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Acclaimed University of Michigan researcher leaves after academic articles retracted

From, January 24, 2023

A University of Michigan gastroenterology researcher is no longer employed by the university following the retraction of five academic papers in scholarly journals due to what one academic journal called the "falsification" and "fabrication" of data involving millions of federal research dollars.

Chung Owyang — formerly chief of UM's Division of Gastroenterology and Hepatology, according to the Mayo Clinic, and a medical researcher — left the university as of Jan. 2, UM spokeswoman Kim Broekhuizen said Tuesday. He is listed as a retiree in online UM records.

It was unclear how the purported falsifications or fabrications came to the attention of UM. But the retraction notices posted by the academic journals said the University of Michigan requested the retractions following a review by a university research misconduct investigation committee.

UM declined to answer questions about Owyang, including what the research issues involved and his length of service to the university.

"The University of Michigan is committed to fostering and upholding the highest ethical standards in the conduct of research and scholarship," Broekhuizen said via email. "UM's Office of the Vice President for Research employs a Research Integrity Officer responsible for addressing and assessing allegations of research misconduct. All allegations of research misconduct are thoroughly reviewed for appropriate next steps."

Owyang, 77, who was hailed as a pancreas research pioneer in a 2011 interview in the academic journal Pancreotology, could not be reached for comment.

In a Jan. 17 retraction, the American Journal of Physiology, Gastrointestinal and Liver Physiology said it was retracting Owyang's article at UM's request because "a university research misconduct investigation committee found that there was falsification and/or fabrication" of certain data.

In 2022, the American Gastroenterological Association bestowed on Owyang with the William Beaumont Prize in Gastroenterology, which recognizes individuals "who have made major contributions that have significantly advanced the care of patients with digestive diseases through clinical or translational research."

In announcing the award, the national organization hailed Owyang as "an internationally renowned gastrointestinal physiologist who has revolutionized the study of transitional neurohormonal control and behavior that can improve clinical treatments for gastrointestinal patients. During a span of 30 years, he made several seminal observations in the field of gut hormones and is considered a pioneer in gut endocrinology.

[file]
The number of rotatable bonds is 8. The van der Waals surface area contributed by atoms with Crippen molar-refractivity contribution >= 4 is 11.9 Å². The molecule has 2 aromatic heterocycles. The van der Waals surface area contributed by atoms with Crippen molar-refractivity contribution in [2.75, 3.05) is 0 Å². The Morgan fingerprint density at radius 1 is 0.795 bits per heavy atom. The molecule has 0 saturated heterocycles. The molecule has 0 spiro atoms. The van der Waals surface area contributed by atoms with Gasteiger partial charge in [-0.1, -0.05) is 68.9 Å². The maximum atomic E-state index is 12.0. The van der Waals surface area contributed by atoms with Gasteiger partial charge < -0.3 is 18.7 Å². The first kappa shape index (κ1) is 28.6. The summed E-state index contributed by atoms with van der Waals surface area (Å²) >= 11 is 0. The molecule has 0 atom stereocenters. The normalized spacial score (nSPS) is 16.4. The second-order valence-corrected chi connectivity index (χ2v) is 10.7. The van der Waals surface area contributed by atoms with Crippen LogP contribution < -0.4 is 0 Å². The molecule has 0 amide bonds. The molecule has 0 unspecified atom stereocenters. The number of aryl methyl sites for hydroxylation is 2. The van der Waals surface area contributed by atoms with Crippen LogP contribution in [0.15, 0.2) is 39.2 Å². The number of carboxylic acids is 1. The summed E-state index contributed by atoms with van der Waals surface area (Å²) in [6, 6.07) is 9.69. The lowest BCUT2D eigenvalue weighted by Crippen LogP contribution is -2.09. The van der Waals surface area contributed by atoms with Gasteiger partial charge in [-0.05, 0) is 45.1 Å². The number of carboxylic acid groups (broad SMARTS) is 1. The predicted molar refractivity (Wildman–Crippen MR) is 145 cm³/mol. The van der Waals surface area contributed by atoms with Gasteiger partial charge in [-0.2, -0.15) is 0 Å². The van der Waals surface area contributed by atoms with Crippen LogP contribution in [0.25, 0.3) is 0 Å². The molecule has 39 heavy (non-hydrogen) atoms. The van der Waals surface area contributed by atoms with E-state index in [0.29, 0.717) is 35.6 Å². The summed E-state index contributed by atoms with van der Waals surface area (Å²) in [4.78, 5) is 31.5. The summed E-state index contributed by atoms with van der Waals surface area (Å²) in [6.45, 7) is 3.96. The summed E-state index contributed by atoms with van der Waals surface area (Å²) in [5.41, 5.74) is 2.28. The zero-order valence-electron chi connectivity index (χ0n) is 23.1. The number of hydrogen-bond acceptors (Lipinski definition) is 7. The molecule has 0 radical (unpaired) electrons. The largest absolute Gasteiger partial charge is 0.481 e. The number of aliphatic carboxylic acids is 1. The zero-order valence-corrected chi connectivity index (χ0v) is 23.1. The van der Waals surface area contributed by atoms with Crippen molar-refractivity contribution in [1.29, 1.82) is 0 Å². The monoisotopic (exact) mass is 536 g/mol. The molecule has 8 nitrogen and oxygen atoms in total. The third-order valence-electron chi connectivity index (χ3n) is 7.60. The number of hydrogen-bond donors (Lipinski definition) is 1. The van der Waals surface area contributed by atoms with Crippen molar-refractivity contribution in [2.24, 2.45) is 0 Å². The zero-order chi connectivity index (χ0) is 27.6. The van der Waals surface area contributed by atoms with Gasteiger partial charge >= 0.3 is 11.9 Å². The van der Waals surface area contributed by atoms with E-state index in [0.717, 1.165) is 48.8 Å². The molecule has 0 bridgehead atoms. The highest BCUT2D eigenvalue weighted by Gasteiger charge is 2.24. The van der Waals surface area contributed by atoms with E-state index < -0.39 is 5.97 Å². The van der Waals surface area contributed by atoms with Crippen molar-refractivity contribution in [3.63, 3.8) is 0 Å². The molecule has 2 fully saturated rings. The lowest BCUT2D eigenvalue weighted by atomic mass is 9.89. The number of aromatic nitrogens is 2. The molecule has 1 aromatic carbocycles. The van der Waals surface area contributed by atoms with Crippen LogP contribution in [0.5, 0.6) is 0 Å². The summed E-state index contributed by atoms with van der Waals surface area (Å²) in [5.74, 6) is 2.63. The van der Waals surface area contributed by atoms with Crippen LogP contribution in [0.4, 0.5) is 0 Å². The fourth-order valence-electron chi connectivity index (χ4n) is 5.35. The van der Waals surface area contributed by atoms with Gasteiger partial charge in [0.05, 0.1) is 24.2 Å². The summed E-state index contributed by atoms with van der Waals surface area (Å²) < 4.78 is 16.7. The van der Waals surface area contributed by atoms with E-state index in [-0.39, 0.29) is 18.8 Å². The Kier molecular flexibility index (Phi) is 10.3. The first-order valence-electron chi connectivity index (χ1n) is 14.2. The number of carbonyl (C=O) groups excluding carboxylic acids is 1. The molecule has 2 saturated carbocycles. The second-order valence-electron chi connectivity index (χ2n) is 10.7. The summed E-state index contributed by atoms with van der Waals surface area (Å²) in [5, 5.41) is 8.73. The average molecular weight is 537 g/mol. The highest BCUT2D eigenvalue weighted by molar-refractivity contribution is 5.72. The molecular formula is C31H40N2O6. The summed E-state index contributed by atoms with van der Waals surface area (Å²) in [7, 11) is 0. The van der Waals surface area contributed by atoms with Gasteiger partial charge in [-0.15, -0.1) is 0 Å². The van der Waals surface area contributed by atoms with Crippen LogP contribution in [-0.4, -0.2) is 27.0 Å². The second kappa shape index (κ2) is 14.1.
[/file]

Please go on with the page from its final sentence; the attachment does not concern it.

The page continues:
The AGA also said he had received National Institutes of Health funding for more than 30 years and had published more than 300 article and reviews in journals.

"Dr. Owyang is one of the most respected physician-scientist gastroenterologists in the world," the organization wrote last year.

An academic paper co-authored by Owyang was published in the Journal of Neurophysiology in 2003, then retracted in November following an investigation by UM, according to Retraction Watch Database. It was the first Owyang paper to be retracted.

Four other papers co-written by Owyang were retracted in January that appeared in the American Journal of Physiology in 2005, 2008, 2010 and 2012.

The research involved $5 million in federal funding, said Michael Budkie, co-founder of Stop Animal Exploitation Now, an Ohio-based organization working to end animal experimentation. Budkie sounded the alarm on the retraction of Owyang's research by filing a complaint with the federal Office of Research Integrity, alerting the press and calling on UM President Santa Ono to take action.

Budkie said the organization has worked to end involving animals in research since 1996, but its mission has expanded.

"We are opposed to the use of animals in experimentation because it is scientifically unjustifiable and ethically deficient," Budkie said. "In this specific case, it's about more than the research fraud."
Research fraud is always a very serious and, in many cases, criminal issue. But it’s somehow ethically worse when animals are dying or are part of highly invasive procedures and then the research is falsified on top of that.”

The papers that were retracted involved research with rats, Budkie said.

Retractions of academic papers happen about 5,000 times annually, said Ivan Oransky, co-founder of Retraction Watch, which has documented scientific retractions in an online database since 2010.

"This is a pretty typical retraction," Oransky said. "It's pretty typical for a certain flavor of scientific misconduct in making your images look better than they are."

UM would have to report to the Office of Research Integrity if federal dollars were involved, Oransky said. The next steps could involve sanctions ranging from giving back the funding or criminal charges, which are both rare, or a ban on funding or supervised research.

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